All products are born, and good products die to make way for even better products. This is the lifecycle of products.

At HERO PM, we understand that some people are early adopters, some are cautious adopters, and some are help-I-never-want-to-adopters. To accomodate everyone, our products generally have long lifecycles. Once you get used to something, you are rarely required to upgrade until the product is simply no longer compatible with Internet technologies or good sense.

To help understand the lifecycle of a product, we'll offer definitions of the major steps.

  1. Introduction

    The glorious day that a new product or version rolls out the door is its introduction date. We introduce most products into a beta release, which means they may still have bugs, they may not have full documentation, and they may not have full support. However, they may have features that you love so much you want to upgrade, or you may be a participant in our beta program because you love to help us shape the product into a perfect solution for your company and property managers around the country.
  2. Production

    Once a product has been through its beta period, it moves into production. The production product (or version) has all the kinks worked out, is documented, and is fully supported by our legendary support team. This is the time that most people will upgrade, and the time that this version becomes the default version for all new purchases.
  3. End of provisioning

    Once a product has outlived its useful life, we take it off the shelf and you cannot buy it anymore.  However, if you already have it, you can continue to use it.
  4. End of support

    At some point, the old product is so inferior to its alternative that we cannot, in good conscience, help you use it anymore. Think Ford Pinto.  At this stage, if you are adventurous enough to continue to use the product on your own, we won't stop you, but we can't help you either. Usually products reach end of support when the foundation they were built on is no longer compatible with the available generation of technologies. For example, a product that was built to run swell on Internet Explorer 6 just won't go well on Google Chrome. When it reaches the point where continuing to use it is more detrimental to your business than beneficial, we stop providing support.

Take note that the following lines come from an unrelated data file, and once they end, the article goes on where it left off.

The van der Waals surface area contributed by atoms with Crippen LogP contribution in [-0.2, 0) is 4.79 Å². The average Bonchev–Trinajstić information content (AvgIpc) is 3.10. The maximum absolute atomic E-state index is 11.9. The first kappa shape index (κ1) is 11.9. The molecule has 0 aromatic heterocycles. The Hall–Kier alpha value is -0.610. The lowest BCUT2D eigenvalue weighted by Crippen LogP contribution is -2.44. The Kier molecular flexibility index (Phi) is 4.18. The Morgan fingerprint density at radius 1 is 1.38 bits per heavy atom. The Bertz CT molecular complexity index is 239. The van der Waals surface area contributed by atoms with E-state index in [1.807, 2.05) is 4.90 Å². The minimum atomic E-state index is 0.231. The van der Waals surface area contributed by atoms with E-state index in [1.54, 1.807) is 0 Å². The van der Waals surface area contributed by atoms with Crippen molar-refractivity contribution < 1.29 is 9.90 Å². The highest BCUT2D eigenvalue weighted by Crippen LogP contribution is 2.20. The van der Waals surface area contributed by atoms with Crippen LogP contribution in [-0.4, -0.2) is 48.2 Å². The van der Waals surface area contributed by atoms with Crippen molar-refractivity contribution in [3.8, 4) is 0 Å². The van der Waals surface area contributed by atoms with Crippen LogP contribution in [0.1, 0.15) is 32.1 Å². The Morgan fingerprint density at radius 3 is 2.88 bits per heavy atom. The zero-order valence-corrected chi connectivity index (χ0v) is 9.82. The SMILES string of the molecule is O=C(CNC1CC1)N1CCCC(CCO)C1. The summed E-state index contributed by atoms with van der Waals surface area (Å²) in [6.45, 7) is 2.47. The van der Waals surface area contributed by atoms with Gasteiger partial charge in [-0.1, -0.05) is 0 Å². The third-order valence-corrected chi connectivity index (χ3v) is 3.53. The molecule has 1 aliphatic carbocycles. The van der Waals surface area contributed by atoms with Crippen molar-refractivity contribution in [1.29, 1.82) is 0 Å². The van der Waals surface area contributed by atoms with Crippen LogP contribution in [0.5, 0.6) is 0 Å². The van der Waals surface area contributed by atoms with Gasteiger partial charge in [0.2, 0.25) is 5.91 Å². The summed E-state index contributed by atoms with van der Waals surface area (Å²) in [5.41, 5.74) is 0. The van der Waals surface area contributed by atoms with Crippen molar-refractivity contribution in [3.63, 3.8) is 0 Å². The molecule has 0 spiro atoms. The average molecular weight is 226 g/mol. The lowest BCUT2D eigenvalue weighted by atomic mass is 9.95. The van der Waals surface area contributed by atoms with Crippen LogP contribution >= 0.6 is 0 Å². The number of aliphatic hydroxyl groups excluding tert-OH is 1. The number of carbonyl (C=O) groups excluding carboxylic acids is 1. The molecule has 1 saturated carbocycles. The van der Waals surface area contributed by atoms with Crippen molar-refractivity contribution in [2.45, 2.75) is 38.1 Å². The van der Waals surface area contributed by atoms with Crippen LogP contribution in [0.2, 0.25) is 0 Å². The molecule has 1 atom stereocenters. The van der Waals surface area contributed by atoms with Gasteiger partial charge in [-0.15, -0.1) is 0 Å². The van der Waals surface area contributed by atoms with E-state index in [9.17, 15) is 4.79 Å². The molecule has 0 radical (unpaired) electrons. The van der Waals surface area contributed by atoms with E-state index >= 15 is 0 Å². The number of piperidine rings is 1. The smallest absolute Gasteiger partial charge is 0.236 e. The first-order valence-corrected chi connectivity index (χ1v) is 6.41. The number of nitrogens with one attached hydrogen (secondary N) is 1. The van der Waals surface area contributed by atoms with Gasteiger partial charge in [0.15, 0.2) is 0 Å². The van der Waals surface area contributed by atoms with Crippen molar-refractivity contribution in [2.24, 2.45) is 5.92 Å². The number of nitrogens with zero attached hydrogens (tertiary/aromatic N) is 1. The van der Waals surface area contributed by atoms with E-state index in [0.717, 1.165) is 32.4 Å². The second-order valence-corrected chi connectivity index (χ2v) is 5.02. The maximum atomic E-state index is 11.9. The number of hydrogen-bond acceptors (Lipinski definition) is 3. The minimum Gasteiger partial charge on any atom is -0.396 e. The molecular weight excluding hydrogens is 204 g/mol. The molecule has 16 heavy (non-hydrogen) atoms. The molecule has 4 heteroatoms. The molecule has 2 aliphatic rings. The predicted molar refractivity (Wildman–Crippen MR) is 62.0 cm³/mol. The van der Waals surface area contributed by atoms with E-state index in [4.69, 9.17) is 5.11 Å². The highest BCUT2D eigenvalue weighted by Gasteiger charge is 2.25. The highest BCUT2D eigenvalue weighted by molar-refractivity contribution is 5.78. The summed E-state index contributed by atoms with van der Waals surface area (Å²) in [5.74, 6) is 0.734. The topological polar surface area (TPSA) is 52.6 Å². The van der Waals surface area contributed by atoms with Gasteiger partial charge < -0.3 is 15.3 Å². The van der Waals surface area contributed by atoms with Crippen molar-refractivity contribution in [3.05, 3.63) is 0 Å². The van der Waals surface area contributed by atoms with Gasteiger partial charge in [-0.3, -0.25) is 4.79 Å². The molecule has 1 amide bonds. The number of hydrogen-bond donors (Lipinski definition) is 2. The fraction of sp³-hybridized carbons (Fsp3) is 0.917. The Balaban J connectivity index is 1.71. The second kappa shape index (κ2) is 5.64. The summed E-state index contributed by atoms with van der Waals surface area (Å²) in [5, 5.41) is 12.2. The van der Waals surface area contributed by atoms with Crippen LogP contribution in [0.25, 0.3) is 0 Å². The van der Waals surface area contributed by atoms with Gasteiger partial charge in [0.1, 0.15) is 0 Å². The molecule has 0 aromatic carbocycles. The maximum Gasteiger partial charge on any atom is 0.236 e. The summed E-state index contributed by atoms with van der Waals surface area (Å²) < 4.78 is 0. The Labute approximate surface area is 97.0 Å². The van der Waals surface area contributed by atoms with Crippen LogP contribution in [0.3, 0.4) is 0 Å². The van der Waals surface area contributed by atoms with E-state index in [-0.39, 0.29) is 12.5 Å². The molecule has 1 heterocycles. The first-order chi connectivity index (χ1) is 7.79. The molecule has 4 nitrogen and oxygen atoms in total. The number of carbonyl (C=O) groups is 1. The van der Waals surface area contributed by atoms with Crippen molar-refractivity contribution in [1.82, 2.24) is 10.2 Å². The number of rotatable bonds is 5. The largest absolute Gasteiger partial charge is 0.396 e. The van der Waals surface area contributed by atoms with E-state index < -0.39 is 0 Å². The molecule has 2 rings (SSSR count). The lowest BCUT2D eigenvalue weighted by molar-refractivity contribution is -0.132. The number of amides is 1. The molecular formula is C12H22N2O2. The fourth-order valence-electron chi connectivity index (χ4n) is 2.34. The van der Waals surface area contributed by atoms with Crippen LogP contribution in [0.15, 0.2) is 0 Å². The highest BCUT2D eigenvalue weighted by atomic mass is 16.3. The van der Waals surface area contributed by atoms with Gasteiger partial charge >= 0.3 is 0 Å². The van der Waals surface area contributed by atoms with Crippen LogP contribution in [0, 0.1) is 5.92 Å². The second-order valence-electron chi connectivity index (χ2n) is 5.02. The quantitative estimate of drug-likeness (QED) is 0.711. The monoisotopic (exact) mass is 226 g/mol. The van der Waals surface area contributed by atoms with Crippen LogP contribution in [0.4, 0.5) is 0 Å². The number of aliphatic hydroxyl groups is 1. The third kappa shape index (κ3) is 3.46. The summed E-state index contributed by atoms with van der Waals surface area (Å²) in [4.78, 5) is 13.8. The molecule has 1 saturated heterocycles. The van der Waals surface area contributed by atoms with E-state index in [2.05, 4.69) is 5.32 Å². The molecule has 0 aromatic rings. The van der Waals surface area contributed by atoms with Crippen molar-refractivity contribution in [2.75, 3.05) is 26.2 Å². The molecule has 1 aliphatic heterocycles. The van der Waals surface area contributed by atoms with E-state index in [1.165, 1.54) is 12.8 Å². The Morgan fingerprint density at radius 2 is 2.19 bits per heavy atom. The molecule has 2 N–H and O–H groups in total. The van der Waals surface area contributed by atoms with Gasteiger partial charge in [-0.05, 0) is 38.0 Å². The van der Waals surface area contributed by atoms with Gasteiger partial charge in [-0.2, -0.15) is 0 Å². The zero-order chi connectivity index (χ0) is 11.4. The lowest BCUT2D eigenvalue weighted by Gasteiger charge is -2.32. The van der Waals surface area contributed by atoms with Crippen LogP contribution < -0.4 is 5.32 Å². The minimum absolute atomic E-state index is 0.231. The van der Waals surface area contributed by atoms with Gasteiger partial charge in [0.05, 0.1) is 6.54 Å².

5. End of life

    Eventually, a product just stops working properly with current technologies. Think Betamax VCRs. Eventually, they need to die, and we purge them from our servers and systems. If you're still using a HERO PM product at the end of life, it's an indication you might have missed all the warning signs that time was up, and you may be partying with Bernie at his Hamptons beach house.


Lifecycle Schedule

Obsolete products and versions are not included here. Blank dates mean no date has been established.

Product Version Intro Production EOP EOS EOL
PM Websites Sep 1, 2003 Feb 15, 2004 Dec 31, 2006 Dec 31, 2010 Dec 31, 2011
PM Websites Oct 15, 2006   Dec 31, 2014 Dec 31, 2015 Jul 1, 2017
PM Websites Jul 1, 2013 Jan 1, 2014      
PM Inspections Feb 15, 2014 Jan 1, 2015      
PM Portals Mar 1, 2007 Jan 1, 2008 Jul 1, 2014 Jul 15, 2015 Dec 31, 2015
PM Portals Sep 1, 2013 Jan 1, 2014      
RP Listings Aug 15, 2006 Feb 1, 2007 Mar 1, 2014 Jul 1, 2015 Dec 31, 2016
RP Listings Oct 1, 2013 Jan 1, 2014      
VR Listings Jun 15, 2006 Apr 1, 2007 Jan 1, 2015 Jul 1, 2016 Dec 31, 2016
VR Listings Apr 15, 2014 Jul 15, 2014      
RP Applications Feb 1, 2007 Aug 1, 2007 Jul 1, 2017 Jul 31, 2021 Dec 31, 2021
RP Applications Mar 1, 2017        
VR Bookings Feb 1, 2007 Aug 1, 2007 Jul 1, 2017 Jul 31, 2021 Dec 31, 2021
VR Bookings Mar 1, 2017        
Control Panel Jan 1, 2007 Jul 1, 2007 July 31, 2021 Jul 31, 2022 Dec 31, 2022
Control Panel Oct 1, 2016